Special Collections


Correspondence Series: 1961-1985
Linear Feet: 68.8 linear feet (181 document cases, 306 rolls of film)
Status: All files are open.
Boxes: 253-436

Correspondence During his 24 years in office, Senator Tower received thousands of letters from Texans and other citizens that revealed their concerns with the issues of the day: Communism, social welfare programs, Vietnam, environmental issues, women’s rights, foreign policy—and the price of wool in the Texas Hill Country and the closing of the local post office. By far the most correspondence is with constituents, but congressional colleagues, foreign dignitaries, government officials, representatives of special interest groups, and non-Texans are also represented.

The standardized constituent responses, which begin with hand typed “flexos” or “robos” and end with computer generated “data correspondence,” reveal the changes that the use of word processors and computers brought in the handling of the large volume of mail that Congress receives. Some personal and political correspondence is found in the files, especially in the early 1960s, but most such correspondence is in the Personal and Campaign/Political Series. In addition to correspondence, there are occasional enclosures, recommendations, requests for publications, invitations, and pleas for aid with problems concerning the federal government.

Correspondence in the V.I.P. subseries was found in ring binders or was identified as such by notation. Most of the correspondence in the President and White House files is outgoing from Tower or incoming from White House staff. There are a few presidential letters including a two-page letter from former President Eisenhower explaining his endorsement of Advance magazine, clarifying a statement he made about the South, and commenting on Republican Party politics. A file labeled, “Nixon, Richard Resignation” contains a copy of Nixon’s August 5, 1974, statement announcing the release of the White House tapes and a copy of his August 8 resignation letter. Correspondence from Tower generally concerns legislation, policy, and appointments and nominations.

Two folders concern Lee Harvey Oswald and the Kennedy assassination. Oswald contacted Tower, his senator, when Oswald was trying to return to the United States from the Soviet Union, and one folder contains copies of related correspondence. The second folder contains letters from citizens responding to the assassination, including several telegrams and letters blaming the “John Birchers” and “ultra-right wingers” for Kennedy’s death. The senator also received letters of support, some of which are anti-Communist, anti- Semitic, and anti-civil rights. Most of the V.I.P. correspondence is with colleagues in the Senate, and includes separate files at the beginning of the subseries for Senators Howard Baker, Barry Goldwater, and John Stennis. The correspondence, which is both incoming and outgoing, contains discussion of staffing and committee/political appointments; announcements of hearings and special meetings; pleas to support bills and amendments; and position statements regarding such issues as defense, the Vietnam War, the Watergate scandal, SALT II, the Davis-Bacon Act, the Panama Canal, the Congo, and health care.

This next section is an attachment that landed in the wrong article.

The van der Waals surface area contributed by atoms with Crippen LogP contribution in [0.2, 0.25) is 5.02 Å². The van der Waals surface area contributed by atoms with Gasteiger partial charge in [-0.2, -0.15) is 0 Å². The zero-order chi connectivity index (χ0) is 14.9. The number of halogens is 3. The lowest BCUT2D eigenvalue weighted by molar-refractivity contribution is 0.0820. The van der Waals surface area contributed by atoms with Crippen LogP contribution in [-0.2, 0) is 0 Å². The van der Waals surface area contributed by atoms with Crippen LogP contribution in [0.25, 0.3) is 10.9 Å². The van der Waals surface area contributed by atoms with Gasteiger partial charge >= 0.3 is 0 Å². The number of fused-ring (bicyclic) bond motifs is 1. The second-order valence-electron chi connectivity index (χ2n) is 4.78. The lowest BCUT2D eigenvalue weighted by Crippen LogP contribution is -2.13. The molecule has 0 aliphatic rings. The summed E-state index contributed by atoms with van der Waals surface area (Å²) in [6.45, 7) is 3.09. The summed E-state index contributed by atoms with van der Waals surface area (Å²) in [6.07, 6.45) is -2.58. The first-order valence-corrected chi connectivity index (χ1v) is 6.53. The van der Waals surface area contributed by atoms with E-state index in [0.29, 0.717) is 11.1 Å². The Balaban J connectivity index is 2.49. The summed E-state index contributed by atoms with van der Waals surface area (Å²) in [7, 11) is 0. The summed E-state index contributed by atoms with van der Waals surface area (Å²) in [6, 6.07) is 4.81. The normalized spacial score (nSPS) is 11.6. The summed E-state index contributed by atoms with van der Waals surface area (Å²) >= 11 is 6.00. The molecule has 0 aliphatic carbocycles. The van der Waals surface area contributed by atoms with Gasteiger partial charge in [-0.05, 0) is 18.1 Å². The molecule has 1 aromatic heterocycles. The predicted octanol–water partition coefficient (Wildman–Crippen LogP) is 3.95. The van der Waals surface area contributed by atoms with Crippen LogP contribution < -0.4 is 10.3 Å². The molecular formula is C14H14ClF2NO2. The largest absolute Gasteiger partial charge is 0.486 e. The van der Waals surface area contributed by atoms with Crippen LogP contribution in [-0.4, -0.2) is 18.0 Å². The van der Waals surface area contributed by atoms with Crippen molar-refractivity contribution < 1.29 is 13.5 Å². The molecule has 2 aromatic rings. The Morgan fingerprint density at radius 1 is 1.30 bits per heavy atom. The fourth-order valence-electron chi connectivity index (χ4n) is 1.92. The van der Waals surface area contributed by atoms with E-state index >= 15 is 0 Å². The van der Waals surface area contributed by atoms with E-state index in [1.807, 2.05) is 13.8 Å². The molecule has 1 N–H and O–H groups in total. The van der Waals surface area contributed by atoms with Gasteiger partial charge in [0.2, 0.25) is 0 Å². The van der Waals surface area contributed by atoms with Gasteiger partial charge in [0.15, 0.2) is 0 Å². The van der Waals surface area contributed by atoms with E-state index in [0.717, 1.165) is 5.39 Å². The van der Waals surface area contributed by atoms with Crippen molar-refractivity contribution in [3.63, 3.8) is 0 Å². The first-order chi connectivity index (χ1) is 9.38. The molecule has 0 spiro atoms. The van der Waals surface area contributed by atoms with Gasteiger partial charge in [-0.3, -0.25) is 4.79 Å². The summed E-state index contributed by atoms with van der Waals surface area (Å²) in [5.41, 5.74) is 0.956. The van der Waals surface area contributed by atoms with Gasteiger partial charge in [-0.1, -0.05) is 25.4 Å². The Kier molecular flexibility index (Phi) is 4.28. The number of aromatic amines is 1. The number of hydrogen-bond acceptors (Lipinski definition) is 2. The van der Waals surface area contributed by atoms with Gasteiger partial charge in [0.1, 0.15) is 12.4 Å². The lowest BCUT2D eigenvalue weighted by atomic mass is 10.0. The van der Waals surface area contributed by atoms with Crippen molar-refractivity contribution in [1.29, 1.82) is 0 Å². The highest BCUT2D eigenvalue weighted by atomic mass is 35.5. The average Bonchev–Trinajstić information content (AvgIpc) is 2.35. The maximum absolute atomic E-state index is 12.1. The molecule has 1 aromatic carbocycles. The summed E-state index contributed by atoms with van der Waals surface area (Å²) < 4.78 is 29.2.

The subseries General Correspondence, Flexo/Robos, CMS Correspondence, and Data Correspondence primarily contain letters to and from the senator’s Texas constituents. These files often reveal constituents’ efforts to influence the legislative process. Because of Senator Tower’s strong identification as a conservative, he received a number of letters and pamphlets from persons on the far right who saw him as sympathetic to their cause. In addition to the matters of national importance, many letters concern Texas issues: oil depletion allowances, beef exports, Texas military bases, construction projects, the Chamizal Treaty, cotton shortages, local utilities, parks and recreational areas in Texas, and local politics. Two subseries, Name Reports and Topic Reports, are microfilmed reports and statistics of correspondents’ names, addresses, occupation codes, topics, and number of letters sent. These microfilm serve as indices to some of the computer generated correspondence. 

General Correspondence (1967)
General Correspondence (1968)
General Correspondence (1969)
General Correspondence (1970)
General Correspondence (1971-1975)
General Correspondence (1972-1974)
General Correspondence/ D.C. Carbons (1972)
General Correspondence (1973)
General Correspondence (1973-1977)
Dated Robos (1973-1977)
General Correspondence (1974)
General Correspondence, Misc. Flexo (1974-1979)
General Legislative Section Files (1975)
Legislative Correspondence (1975)
General Correspondence (1975-1976)
Legislative Correspondence (1976-1977)
Constituent Correspondence (1976-1978)
General Correspondence (1977)
General Correspondence (1977-1978)
CMS Correspondence, Abstract Reports (1977-1982)  398-401, Microfilm
CMS Weekly Report (1977-1978)
CMS Correspondence (1977-1983)
Miscellaneous Correspondence (1977-1984)
Name Report (1978-1984)/ Topic Report (1978-1979) 
Microfilm/ Computer
Issue Correspondence (1978-1979)
Data Mag Card Worksheet (1979)
Data Correspondence (1980-1984)
407-423, 430-432
Incoming CMS Correspondence (1984)
Document Report (1985)